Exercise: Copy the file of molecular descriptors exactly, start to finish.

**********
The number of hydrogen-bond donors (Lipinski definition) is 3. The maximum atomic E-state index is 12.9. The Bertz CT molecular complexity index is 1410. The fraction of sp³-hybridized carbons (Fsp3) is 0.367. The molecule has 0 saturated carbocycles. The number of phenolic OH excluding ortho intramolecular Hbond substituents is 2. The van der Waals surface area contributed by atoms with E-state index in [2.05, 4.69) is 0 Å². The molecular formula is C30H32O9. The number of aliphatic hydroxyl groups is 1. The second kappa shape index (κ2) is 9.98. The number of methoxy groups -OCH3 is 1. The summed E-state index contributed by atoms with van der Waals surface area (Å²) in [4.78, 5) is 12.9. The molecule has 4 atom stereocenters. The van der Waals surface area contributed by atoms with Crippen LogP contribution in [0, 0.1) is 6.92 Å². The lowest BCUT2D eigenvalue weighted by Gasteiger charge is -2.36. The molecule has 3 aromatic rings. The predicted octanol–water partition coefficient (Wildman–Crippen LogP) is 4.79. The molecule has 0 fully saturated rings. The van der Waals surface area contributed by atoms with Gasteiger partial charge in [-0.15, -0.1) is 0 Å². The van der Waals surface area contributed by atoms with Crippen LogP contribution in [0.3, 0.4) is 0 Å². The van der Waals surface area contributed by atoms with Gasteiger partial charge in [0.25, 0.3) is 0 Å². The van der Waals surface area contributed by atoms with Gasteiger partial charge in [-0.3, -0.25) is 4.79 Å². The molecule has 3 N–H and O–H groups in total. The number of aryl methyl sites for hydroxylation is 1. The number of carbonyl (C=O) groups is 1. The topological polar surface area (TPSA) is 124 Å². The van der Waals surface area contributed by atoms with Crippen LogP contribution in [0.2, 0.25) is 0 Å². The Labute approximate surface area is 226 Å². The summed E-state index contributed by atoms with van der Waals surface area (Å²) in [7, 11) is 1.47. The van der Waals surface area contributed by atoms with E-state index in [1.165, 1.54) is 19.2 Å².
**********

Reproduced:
The number of hydrogen-bond donors (Lipinski definition) is 3. The maximum atomic E-state index is 12.9. The Bertz CT molecular complexity index is 1410. The fraction of sp³-hybridized carbons (Fsp3) is 0.367. The molecule has 0 saturated carbocycles. The number of phenolic OH excluding ortho intramolecular Hbond substituents is 2. The van der Waals surface area contributed by atoms with E-state index in [2.05, 4.69) is 0 Å². The molecular formula is C30H32O9. The number of aliphatic hydroxyl groups is 1. The second kappa shape index (κ2) is 9.98. The number of methoxy groups -OCH3 is 1. The summed E-state index contributed by atoms with van der Waals surface area (Å²) in [4.78, 5) is 12.9. The molecule has 4 atom stereocenters. The van der Waals surface area contributed by atoms with Crippen LogP contribution in [0, 0.1) is 6.92 Å². The lowest BCUT2D eigenvalue weighted by Gasteiger charge is -2.36. The molecule has 3 aromatic rings. The predicted octanol–water partition coefficient (Wildman–Crippen LogP) is 4.79. The molecule has 0 fully saturated rings. The van der Waals surface area contributed by atoms with Gasteiger partial charge in [-0.15, -0.1) is 0 Å². The van der Waals surface area contributed by atoms with Crippen LogP contribution in [0.3, 0.4) is 0 Å². The van der Waals surface area contributed by atoms with Gasteiger partial charge in [0.25, 0.3) is 0 Å². The van der Waals surface area contributed by atoms with Gasteiger partial charge in [-0.3, -0.25) is 4.79 Å². The molecule has 3 N–H and O–H groups in total. The number of aryl methyl sites for hydroxylation is 1. The number of carbonyl (C=O) groups is 1. The topological polar surface area (TPSA) is 124 Å². The van der Waals surface area contributed by atoms with Crippen LogP contribution in [0.2, 0.25) is 0 Å². The Labute approximate surface area is 226 Å². The summed E-state index contributed by atoms with van der Waals surface area (Å²) in [7, 11) is 1.47. The van der Waals surface area contributed by atoms with E-state index in [1.165, 1.54) is 19.2 Å².